Next Article in Journal
A New Stitching Method for Dark-Field Surface Defects Inspection Based on Simplified Target-Tracking and Path Correction
Previous Article in Journal
Smartphone Biosensor System with Multi-Testing Unit Based on Localized Surface Plasmon Resonance Integrated with Microfluidics Chip
Previous Article in Special Issue
An Underwater Image Enhancement Method for Different Illumination Conditions Based on Color Tone Correction and Fusion-Based Descattering
Open AccessArticle

Automatic Hierarchical Classification of Kelps Using Deep Residual Features

1
Computer Science and Software Engineering, The University of Western Australia, Crawley, WA 6009, Australia
2
School of Biological Sciences and Oceans Institute, The University of Western Australia, Crawley, WA 6009, Australia
3
School of Electrical Engineering, Computing and Mathematical Sciences, Curtin University, Bentley, WA 6845, Australia
4
College of Science, Health, Engineering and Education Murdoch University, Murdoch, WA 6150, Australia
5
Electrical, Electronic and Computer Engineering, The University of Western Australia, Crawley, WA 6009, Australia
6
School of Informatics, University of Edinburgh, Edinburgh EH8 9YL, UK
*
Author to whom correspondence should be addressed.
Sensors 2020, 20(2), 447; https://doi.org/10.3390/s20020447
Received: 21 October 2019 / Revised: 3 January 2020 / Accepted: 8 January 2020 / Published: 13 January 2020
(This article belongs to the Special Issue Imaging Sensor Systems for Analyzing Subsea Environment and Life)
Across the globe, remote image data is rapidly being collected for the assessment of benthic communities from shallow to extremely deep waters on continental slopes to the abyssal seas. Exploiting this data is presently limited by the time it takes for experts to identify organisms found in these images. With this limitation in mind, a large effort has been made globally to introduce automation and machine learning algorithms to accelerate both classification and assessment of marine benthic biota. One major issue lies with organisms that move with swell and currents, such as kelps. This paper presents an automatic hierarchical classification method local binary classification as opposed to the conventional flat classification to classify kelps in images collected by autonomous underwater vehicles. The proposed kelp classification approach exploits learned feature representations extracted from deep residual networks. We show that these generic features outperform the traditional off-the-shelf CNN features and the conventional hand-crafted features. Experiments also demonstrate that the hierarchical classification method outperforms the traditional parallel multi-class classifications by a significant margin (90.0% vs. 57.6% and 77.2% vs. 59.0%) on Benthoz15 and Rottnest datasets respectively. Furthermore, we compare different hierarchical classification approaches and experimentally show that the sibling hierarchical training approach outperforms the inclusive hierarchical approach by a significant margin. We also report an application of our proposed method to study the change in kelp cover over time for annually repeated AUV surveys. View Full-Text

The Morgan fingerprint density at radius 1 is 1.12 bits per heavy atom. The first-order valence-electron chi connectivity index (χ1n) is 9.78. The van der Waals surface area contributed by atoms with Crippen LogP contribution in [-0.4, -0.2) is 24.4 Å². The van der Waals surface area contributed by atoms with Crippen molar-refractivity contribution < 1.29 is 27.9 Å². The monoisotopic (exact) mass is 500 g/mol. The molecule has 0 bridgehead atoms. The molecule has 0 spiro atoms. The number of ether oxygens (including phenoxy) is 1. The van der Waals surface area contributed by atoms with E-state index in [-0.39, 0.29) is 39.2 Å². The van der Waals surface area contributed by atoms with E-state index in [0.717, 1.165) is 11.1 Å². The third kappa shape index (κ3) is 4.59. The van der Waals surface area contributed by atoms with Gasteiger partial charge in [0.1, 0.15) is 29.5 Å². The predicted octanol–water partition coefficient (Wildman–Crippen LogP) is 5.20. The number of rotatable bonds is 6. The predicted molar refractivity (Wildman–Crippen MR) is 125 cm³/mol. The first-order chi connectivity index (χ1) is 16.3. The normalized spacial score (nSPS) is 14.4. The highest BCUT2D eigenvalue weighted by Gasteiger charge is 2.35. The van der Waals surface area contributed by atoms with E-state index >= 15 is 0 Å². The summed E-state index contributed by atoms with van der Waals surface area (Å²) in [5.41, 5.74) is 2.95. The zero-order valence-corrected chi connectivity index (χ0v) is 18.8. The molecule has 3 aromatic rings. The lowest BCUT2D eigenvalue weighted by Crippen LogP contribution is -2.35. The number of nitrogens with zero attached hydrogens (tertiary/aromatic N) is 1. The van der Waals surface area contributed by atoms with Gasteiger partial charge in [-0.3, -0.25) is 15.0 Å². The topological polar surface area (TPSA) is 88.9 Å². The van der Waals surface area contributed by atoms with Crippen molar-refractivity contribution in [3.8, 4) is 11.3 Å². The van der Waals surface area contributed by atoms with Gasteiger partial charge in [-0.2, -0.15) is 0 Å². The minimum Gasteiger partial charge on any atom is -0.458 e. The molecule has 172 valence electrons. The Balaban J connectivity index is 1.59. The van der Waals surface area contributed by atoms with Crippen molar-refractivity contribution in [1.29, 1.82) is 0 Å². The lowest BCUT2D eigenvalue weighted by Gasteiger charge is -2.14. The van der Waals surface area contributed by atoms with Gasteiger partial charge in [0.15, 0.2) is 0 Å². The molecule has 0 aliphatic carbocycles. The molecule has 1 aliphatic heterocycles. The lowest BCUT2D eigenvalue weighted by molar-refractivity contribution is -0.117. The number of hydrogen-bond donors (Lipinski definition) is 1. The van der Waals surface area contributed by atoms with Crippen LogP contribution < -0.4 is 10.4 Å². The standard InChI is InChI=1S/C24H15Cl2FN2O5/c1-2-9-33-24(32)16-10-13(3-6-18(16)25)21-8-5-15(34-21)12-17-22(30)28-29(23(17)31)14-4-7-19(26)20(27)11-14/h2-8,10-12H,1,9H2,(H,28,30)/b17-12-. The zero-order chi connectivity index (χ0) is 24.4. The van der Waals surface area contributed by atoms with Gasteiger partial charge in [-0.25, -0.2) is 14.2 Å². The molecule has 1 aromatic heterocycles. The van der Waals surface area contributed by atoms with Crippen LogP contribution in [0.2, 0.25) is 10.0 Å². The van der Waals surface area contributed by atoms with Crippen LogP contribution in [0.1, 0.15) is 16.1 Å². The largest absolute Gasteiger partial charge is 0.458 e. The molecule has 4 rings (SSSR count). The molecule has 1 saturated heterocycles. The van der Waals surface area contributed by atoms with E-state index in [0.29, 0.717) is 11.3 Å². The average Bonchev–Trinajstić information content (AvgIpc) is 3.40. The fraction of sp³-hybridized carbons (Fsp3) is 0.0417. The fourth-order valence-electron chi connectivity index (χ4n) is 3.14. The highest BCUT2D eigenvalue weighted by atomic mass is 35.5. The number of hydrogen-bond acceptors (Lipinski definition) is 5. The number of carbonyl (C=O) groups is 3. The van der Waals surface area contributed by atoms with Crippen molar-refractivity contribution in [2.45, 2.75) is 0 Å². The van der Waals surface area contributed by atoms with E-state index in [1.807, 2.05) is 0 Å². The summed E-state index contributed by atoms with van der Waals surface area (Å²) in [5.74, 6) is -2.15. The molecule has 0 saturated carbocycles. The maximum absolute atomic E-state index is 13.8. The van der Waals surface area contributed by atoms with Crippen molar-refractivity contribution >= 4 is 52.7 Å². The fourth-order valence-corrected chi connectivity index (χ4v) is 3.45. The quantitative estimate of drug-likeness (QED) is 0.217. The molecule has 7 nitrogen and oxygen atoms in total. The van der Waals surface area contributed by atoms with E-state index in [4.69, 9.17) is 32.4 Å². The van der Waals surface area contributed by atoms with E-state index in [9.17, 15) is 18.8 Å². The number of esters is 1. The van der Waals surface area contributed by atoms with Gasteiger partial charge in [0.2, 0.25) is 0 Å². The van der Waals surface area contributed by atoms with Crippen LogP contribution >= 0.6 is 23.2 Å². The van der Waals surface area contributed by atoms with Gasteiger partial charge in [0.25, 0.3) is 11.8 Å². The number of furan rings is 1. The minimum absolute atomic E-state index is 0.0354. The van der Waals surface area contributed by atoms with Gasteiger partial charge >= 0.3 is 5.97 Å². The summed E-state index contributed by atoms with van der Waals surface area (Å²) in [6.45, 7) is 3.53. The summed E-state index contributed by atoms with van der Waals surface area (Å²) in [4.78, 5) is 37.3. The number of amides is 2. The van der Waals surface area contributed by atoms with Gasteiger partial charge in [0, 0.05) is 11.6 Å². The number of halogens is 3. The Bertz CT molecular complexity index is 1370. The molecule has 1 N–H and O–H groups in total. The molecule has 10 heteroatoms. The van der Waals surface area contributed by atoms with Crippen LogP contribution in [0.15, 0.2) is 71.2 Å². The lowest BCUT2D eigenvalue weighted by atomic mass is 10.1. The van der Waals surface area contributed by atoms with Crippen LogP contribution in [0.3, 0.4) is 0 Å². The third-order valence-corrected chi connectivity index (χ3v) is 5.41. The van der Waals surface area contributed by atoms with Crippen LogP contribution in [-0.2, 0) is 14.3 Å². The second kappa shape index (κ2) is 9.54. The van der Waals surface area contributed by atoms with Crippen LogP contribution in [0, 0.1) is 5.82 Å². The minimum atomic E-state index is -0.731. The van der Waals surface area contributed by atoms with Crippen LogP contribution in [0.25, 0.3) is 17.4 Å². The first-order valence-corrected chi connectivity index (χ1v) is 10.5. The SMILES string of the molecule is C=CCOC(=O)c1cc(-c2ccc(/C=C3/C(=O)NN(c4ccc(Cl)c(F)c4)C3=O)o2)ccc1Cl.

Keywords: deep learning; hierarchical classification; kelp cover; kelps; manual annotation; benthic marine population analysis deep learning; hierarchical classification; kelp cover; kelps; manual annotation; benthic marine population analysis
Show Figures

Figure 1

MDPI and ACS Style

Mahmood, A.; Ospina, A.G.; Bennamoun, M.; An, S.; Sohel, F.; Boussaid, F.; Hovey, R.; Fisher, R.B.; Kendrick, G.A. Automatic Hierarchical Classification of Kelps Using Deep Residual Features. Sensors 2020, 20, 447.

Show more citation formats Show less citations formats
Note that from the first issue of 2016, MDPI journals use article numbers instead of page numbers. See further details here.

Article Access Map by Country/Region

1
Back to TopTop